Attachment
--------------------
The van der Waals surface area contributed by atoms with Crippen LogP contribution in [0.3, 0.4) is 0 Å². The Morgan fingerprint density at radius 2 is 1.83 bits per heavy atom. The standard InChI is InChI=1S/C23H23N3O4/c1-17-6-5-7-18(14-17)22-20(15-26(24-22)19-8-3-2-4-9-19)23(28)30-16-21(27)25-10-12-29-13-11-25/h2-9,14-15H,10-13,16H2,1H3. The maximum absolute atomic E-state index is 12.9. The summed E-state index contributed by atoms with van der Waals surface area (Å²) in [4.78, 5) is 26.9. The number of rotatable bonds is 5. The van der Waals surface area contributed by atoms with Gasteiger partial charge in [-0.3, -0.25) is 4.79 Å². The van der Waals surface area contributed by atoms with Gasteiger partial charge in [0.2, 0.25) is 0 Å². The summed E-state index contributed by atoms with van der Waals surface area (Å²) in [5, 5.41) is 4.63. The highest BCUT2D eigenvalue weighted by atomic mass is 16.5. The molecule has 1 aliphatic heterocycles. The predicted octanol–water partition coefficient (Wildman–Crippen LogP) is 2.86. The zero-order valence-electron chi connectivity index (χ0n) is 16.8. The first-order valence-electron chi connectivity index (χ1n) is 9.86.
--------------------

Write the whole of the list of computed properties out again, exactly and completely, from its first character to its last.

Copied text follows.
The van der Waals surface area contributed by atoms with Crippen LogP contribution in [0.3, 0.4) is 0 Å². The Morgan fingerprint density at radius 2 is 1.83 bits per heavy atom. The standard InChI is InChI=1S/C23H23N3O4/c1-17-6-5-7-18(14-17)22-20(15-26(24-22)19-8-3-2-4-9-19)23(28)30-16-21(27)25-10-12-29-13-11-25/h2-9,14-15H,10-13,16H2,1H3. The maximum absolute atomic E-state index is 12.9. The summed E-state index contributed by atoms with van der Waals surface area (Å²) in [4.78, 5) is 26.9. The number of rotatable bonds is 5. The van der Waals surface area contributed by atoms with Gasteiger partial charge in [-0.3, -0.25) is 4.79 Å². The van der Waals surface area contributed by atoms with Gasteiger partial charge in [0.2, 0.25) is 0 Å². The summed E-state index contributed by atoms with van der Waals surface area (Å²) in [5, 5.41) is 4.63. The highest BCUT2D eigenvalue weighted by atomic mass is 16.5. The molecule has 1 aliphatic heterocycles. The predicted octanol–water partition coefficient (Wildman–Crippen LogP) is 2.86. The zero-order valence-electron chi connectivity index (χ0n) is 16.8. The first-order valence-electron chi connectivity index (χ1n) is 9.86.